Of a group of ten fellow women, only one was single, and another was getting divorced. But even among eight women in long-term relationships, the flirting barometer was through the roof. They flirted with strangers, they flirted with each other, they flirted with inanimate objects (that poor coffee table may never fully recover). One night a faction of the group somehow found a genuine Navy sailor (being that it was Vegas I initially assumed the poor dear had gotten separated from his Village People musical performance troupe, but no, he was the real military deal) and convinced him to give the bachelorette a dance, and from there he began dancing with most of the rest of the group. The sailor took a liking to one gal in particular, and he started getting a bit… handsy. I tried to rescue her but she brushed me off. “It’s okay,” she shouted at me over a throbbing club track. “I won’t let him do anything. It’s just that I’ve been with my partner for nine years. I need this.”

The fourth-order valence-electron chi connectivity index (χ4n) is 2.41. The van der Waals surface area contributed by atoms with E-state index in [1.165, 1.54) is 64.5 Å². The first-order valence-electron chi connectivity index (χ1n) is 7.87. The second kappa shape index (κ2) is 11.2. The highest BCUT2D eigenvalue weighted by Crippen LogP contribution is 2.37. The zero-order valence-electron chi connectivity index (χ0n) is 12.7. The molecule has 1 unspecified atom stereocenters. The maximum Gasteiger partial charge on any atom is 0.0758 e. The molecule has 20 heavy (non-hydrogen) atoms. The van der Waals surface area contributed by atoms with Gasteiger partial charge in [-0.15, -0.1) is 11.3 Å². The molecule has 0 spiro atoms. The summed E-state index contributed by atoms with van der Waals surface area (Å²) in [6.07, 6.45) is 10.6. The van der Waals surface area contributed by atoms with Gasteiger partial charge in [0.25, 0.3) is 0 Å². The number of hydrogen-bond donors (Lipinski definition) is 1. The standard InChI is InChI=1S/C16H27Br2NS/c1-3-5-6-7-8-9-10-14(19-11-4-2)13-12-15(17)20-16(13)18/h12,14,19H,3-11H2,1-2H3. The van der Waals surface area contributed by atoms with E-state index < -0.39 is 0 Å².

Do we all truly need flirting?

My instinct is to say yes. I like flirting, in theory. I like the idea of it. I like knowing I can turn a head now and again. I like knowing that there are people who still find me attractive. An attendant once passed me a note from a young man a few rows back on a half-empty plane. “If you’re feeling bored, come sit by me. 26A,” the paper read. I kept it and use it as a bookmark and I smile every time I see it because a stranger liked me enough to go to the trouble of passing me a note. How flattering is that? Plus then I got to choose whether or not I wanted to talk to him. There was nothing compulsory or awkward about it.

Which is good because I don’t like flirting in practice. My big problem with flirting is that I always feel deeply uncomfortable while it’s going on, because I’m trying to figure out when is the appropriate time to blurt out “I’m married!”2 Tack onto that the supposition that if a stranger is making the effort to pay you attention, the subtext is that it’s conditional and that something is expected in return. 

Sidebar — On Saturday night I got to hear the worst DJ of all time deliver this gem of a line: “Just because you buy a girl a drink doesn’t mean she owes you something. Two drinks, that’s when she owes you.”

Which, you know what? No one truly owes anyone anything, ever. And my personal view is that as long as boundaries are clear, there’s nothing wrong with talking to someone who’s not your significant other, having a drink with him or her, or even dancing with him or her.3